Once upon a time, Lindsey Graham, Joe Lieberman, and John McCain were known as the Senate’s “Three Amigos.” They were a jolly trio devoted to the occasional bipartisan domestic initiative, a sturdy independence from the ideological commissars of American politics, and a common commitment to a hawkish foreign policy and robust use of U.S. military might. This last source of camaraderie, in fact, gave rise to their nickname:
After the 9/11 attacks, the trio made routine visits to Afghanistan and Iraq. It was on one of those trips when General David H. Petraeus gave the nickname to the triumvirate, which became vocal proponents of President George W. Bush’s “surge” strategy in Iraq.
“They were the three amigos. They were three inseparable friends,” Petraeus told ABC News. “At some point, I just started saying we had the three amigos coming in again.”
With Lieberman’s retirement from the Senate in 2013, and McCain’s recent death, Graham is now the last of the “Amigos.” And given the atmosphere of partisan and ideological polarization, and the enormous pressure on Republicans to bend the knee to Donald Trump, it’s probably inevitable that the South Carolinian’s main mission is to encourage Donald Trump to listen to his inner war hawk.
Graham managed to exceed other 2016 Republican candidates in excoriating Trump before he won the nomination, famously calling him a “xenophobic, race-baiting religious bigot,” and “unfit for office.” And even after Trump became president, Graham kept his distance, though he supported virtually all of the new administration’s policy initiatives.
But by the fall of 2017, the two men were regularly playing golf and Graham definitely had POTUS’s ear for extended periods of time, as Allan Smith reported at the time:
As one source characterized it, the relationship with Graham is not so much about policy as it is that the president simply “likes” the senator.
For Graham, the source said the relationship was fostered as a result of Graham having “smartly adapted” to the realities of Trump sitting in the White House.
“At the end of the day, Lindsey Graham is a wily politician,” they said. “And you can’t underestimate that.”
More recently, Graham made headlines by endorsing a post-midterms firing of Attorney General Jeff Sessions — a man he used to adamantly defend —which is probably Trump’s fondest wish at the moment. And now, unless you dismiss Bob Woodward’s new book entirely, we know more about how Graham uses his face-time with the commander-in-chief, as the Daily Beast explains:
In September 2017, just days after President Donald Trump dubbed North Korean leader Kim Jong Un “little rocket man,” the president assembled his national security team at the White House to discuss U.S. policy toward the hermit kingdom …
Sen. Lindsey Graham (R-S.C.) attended, and offered a brazen suggestion for dealing with Kim. Graham recommended that Trump encourage the Chinese government to assassinate Kim and replace him with a North Korean general whom “they control.”
Trump obviously never acted on the advice, but it underscored the degree to which Graham has leveraged his personal rapport with Trump in efforts to counteract the president’s less hawkish instincts, and push the U.S. toward a more aggressive military posture.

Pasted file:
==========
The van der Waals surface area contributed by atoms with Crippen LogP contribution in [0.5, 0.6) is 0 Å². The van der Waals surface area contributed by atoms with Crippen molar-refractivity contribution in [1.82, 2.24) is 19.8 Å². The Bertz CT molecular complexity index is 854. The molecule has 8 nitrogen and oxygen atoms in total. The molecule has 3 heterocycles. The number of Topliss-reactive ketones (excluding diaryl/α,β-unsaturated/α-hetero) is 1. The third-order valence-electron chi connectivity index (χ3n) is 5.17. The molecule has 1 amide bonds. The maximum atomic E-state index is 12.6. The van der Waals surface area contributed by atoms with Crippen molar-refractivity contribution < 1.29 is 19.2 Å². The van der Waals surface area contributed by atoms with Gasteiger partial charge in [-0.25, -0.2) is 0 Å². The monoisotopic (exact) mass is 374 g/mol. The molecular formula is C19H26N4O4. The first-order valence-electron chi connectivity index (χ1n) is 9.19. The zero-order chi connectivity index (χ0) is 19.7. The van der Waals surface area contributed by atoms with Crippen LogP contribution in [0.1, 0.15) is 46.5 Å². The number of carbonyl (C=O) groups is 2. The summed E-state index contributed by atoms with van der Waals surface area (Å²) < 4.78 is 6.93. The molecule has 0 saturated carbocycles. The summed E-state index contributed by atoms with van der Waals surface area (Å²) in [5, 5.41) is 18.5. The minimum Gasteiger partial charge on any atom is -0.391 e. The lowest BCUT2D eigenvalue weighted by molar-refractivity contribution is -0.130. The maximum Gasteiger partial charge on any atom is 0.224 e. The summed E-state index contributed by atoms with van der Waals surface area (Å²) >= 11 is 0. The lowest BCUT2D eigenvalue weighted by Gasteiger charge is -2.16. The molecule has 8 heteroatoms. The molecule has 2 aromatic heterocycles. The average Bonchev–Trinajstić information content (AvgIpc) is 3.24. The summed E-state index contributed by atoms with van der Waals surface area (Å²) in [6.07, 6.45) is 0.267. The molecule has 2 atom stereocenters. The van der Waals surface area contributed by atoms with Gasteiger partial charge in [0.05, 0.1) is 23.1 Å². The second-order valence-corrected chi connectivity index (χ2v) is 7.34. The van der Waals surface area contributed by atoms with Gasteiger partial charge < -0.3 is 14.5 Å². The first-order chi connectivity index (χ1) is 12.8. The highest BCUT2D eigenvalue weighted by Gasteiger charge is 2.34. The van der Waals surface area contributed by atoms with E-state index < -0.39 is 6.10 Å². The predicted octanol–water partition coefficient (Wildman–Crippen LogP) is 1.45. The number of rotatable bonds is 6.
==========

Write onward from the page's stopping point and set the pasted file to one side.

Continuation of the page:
Trump’s views on national security issues aren’t easy to label — “Jacksonian” might be the best term for them — but they definitely combine an antipathy towards international institutions and commitments, a suspicion of conventional bipartisan thinking, and a willingness to use maximum force as a deterrent against anyone doubting his or the country’s power. Graham appears to have worked hard to counteract the advice of conflict-shy civilian aides and cautious military advisors to encourage Trump to indulge his blood lust and fear of looking weak:
Graham’s spokesman Kevin Bishop declined to comment to The Daily Beast on Woodward’s account of the meeting last year, but acknowledged that Graham has sought to encourage Trump to adopt a more hawkish foreign policy, occasionally in contrast to some of the president’s senior military and foreign-policy aides.
Woodward, naturally, is more vivid about Graham’s advice, notably in this vignette about Afghanistan policy:
“Do you want on your résumé that you allowed Afghanistan to go back into the darkness and the second 9/11 came from the very place the first 9/11 did?” Graham asked the president, rhetorically, in an effort to encourage Trump to step up U.S. troop commitments there.
“Well, how does this end?” Woodward recounts Trump asking. “It never ends,” Graham replied, in rhetoric reminiscent of the Trump-maligned neoconservatism of George W. Bush. “It’s good versus evil. Good versus evil never ends.”
Reportedly Graham’s influence has waxed as that of Senate Foreign Relations Committee chairman Bob Corker — soon to retire — has waned. And that worries some Republicans wary of how Graham encourages Trump’s impulsiveness:
“Lindsey Graham has been virtually wrong on every foreign policy decision in the last two decades. From Iraq to Libya to North Korea,” said a senior GOP congressional aide. “We would be at war with half the world if Lindsey had it his way.”
For all of the humor that Graham deploys in public and in private, and despite the hagiographical haze that has naturally enveloped his late friend John McCain, it remains true that the Three Amigos weren’t joking around about their determination to reshape the world with U.S. military force. That point of view was bad enough when it was being advanced during the administration of George W. Bush, who acknowledged some limits on U.S. power. For a president like Trump who seems obsessed with perceptions of strength and sometimes addicted to rage, it’s frightening.